PRINCETON, NJ -- Despite all the attention focused on "Black Friday" shopping, fewer than one in five Americans say they plan to shop on the day after Thanksgiving this year. But more than a third of those aged 18 to 29 report they will be taking advantage of the sales and price discounts. Black Friday shopping intentions drop off as age increases, falling to 8% for those 65 and older.
The Nov. 15-18 Gallup poll marks the first time Gallup has asked Americans if they plan to shop on Black Friday, so it is not possible to know if the 18% who plan to do so is typical of Black Friday shopping in the past. Nor is it known how the 18% estimate compares with shopping intentions on other days of the year. The post-Thanksgiving shopping experience now begins on Thanksgiving Day itself in many instances, and extends through Saturday and Sunday of the weekend, so it is virtually certain that many more than 18% of Americans will end up shopping at some point over the Thursday through Sunday period -- either in person or online.
In addition to the youthful skew of the Black Friday shopping population, Americans living in the Midwest and nonwhites are significantly more likely than average to say they will shop on Black Friday.
Women are only slightly more likely than men to say they will be shopping on Friday, while there is little difference in self-reported shopping intentions across income categories.
Most Black Friday Shoppers Are After Cheap Prices
The relatively small percentage of Americans who say they will shop on Black Friday nearly unanimously say cheap prices and sales are an important reason for their shopping. Shoppers are less likely to say that getting holiday shopping done well before Christmas is an important reason for their behavior, and still fewer say they will shop on Black Friday because they have the day off, because there is a better selection of merchandise available, or because it's a family holiday tradition.
While the frenzied advertising and extreme focus on Black Friday shopping might lead one to believe that the entire country will be out shopping on the day after Thanksgiving, it instead appears to be a behavior confined to well less than half of American adults. Most Americans apparently will find ways other than shopping to spend the day after Thanksgiving -- perhaps working, spending time with family, or relaxing around the house.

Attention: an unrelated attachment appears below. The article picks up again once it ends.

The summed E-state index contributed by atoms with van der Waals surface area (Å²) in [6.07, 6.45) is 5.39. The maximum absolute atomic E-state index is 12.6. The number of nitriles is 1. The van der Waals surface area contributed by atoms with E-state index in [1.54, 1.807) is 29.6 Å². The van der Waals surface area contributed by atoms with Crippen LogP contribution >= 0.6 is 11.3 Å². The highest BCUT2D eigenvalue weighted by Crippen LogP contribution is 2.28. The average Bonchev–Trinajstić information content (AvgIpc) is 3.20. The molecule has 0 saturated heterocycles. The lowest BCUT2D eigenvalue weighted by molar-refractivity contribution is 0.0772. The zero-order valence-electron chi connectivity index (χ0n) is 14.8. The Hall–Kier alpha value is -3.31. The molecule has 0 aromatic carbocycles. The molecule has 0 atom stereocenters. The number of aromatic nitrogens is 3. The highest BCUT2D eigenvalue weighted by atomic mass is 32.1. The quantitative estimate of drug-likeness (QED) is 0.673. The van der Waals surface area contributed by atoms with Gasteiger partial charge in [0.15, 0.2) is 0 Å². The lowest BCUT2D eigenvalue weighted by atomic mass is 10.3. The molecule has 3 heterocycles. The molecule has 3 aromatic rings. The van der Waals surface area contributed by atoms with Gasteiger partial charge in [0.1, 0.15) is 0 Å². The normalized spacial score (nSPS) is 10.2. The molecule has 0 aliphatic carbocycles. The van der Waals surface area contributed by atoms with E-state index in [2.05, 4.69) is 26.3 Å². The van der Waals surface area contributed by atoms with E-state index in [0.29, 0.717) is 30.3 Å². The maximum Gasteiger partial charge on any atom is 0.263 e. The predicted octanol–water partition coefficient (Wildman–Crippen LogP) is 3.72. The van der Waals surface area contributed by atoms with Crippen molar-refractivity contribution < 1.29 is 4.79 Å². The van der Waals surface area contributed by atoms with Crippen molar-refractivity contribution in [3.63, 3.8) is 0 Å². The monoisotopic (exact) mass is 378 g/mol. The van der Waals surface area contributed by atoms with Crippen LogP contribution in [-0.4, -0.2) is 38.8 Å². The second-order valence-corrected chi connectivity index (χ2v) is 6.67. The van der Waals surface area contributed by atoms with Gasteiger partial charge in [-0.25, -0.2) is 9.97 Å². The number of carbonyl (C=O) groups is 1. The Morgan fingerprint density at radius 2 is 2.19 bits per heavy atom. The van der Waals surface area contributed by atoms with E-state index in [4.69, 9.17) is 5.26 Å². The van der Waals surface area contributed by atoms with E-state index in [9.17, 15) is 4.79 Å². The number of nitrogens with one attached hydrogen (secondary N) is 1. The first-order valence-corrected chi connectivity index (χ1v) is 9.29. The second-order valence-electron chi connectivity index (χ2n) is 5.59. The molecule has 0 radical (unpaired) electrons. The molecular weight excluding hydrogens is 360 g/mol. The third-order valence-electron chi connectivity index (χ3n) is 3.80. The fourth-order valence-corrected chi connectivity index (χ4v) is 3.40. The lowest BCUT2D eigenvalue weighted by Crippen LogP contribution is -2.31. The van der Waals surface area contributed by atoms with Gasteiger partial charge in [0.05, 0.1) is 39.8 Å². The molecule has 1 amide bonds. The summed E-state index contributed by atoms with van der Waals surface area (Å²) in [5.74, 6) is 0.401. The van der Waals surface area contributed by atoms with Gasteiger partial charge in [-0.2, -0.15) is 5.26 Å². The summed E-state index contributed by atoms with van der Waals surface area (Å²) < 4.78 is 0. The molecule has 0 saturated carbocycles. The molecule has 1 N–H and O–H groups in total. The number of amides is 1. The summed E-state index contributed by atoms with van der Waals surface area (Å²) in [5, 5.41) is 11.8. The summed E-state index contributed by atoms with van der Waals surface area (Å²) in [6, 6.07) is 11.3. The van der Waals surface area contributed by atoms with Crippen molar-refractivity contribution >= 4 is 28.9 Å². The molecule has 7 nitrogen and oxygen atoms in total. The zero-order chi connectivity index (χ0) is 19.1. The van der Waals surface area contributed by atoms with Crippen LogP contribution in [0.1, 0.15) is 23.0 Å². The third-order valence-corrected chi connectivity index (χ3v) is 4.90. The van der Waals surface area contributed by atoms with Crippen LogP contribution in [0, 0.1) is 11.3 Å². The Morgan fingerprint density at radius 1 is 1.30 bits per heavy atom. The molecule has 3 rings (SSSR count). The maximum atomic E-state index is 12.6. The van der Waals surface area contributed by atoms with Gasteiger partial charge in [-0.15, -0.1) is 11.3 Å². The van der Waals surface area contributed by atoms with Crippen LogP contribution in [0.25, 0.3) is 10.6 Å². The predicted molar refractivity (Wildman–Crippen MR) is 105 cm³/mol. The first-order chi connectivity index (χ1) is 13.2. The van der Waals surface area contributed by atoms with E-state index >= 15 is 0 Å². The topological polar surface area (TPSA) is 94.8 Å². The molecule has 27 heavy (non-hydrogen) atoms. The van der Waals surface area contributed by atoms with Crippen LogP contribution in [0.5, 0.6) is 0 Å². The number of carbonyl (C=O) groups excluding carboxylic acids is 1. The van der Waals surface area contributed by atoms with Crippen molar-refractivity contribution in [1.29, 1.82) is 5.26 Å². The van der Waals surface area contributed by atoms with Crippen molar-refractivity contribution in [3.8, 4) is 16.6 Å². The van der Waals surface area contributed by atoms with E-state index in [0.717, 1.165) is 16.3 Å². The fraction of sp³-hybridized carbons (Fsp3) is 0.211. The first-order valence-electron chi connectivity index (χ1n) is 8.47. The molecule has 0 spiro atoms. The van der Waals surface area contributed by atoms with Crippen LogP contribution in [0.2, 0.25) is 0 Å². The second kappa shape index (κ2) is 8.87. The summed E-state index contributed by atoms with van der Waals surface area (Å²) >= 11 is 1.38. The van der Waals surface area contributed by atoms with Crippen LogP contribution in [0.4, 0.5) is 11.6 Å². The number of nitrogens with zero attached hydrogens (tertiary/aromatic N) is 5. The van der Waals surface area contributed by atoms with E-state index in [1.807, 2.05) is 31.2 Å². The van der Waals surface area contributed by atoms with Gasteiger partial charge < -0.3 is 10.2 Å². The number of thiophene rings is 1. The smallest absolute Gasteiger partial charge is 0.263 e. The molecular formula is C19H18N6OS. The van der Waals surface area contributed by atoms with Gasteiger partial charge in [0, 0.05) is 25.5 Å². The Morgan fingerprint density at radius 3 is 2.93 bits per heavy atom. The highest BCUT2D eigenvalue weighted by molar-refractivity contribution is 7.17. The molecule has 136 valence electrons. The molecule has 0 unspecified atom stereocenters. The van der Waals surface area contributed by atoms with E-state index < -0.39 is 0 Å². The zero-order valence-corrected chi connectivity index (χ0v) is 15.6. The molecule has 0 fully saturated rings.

Black Friday shopping intentions are more common among those who are young or nonwhite, or who live in the Midwest. The most important motivation for Black Friday shopping appears to be straightforward -- shoppers believe they will be able to take advantage of cheap prices and sales.
Results for this Gallup poll are based on telephone interviews conducted Nov. 15-18, 2012, with a random sample of 1,015 adults, aged 18 and older, living in all 50 U.S. states and the District of Columbia.
For results based on the total sample of national adults, one can say with 95% confidence that the maximum margin of sampling error is ±3 percentage points.
Interviews are conducted with respondents on landline telephones and cellular phones, with interviews conducted in Spanish for respondents who are primarily Spanish-speaking. Each sample includes a minimum quota of 400 cellphone respondents and 600 landline respondents per 1,000 national adults, with additional minimum quotas among landline respondents by region. Landline telephone numbers are chosen at random among listed telephone numbers. Cellphone numbers are selected using random-digit-dial methods. Landline respondents are chosen at random within each household on the basis of which member had the most recent birthday.
Samples are weighted by gender, age, race, Hispanic ethnicity, education, region, adults in the household, population density, and phone status (cellphone only/landline only/both, cellphone mostly, and having an unlisted landline number). Demographic weighting targets are based on the March 2011 Current Population Survey figures for the aged 18 and older population living in U.S. All reported margins of sampling error include the computed design effects for weighting.
In addition to sampling error, question wording and practical difficulties in conducting surveys can introduce error or bias into the findings of public opinion polls.
For more details on Gallup's polling methodology, visit www.gallup.com.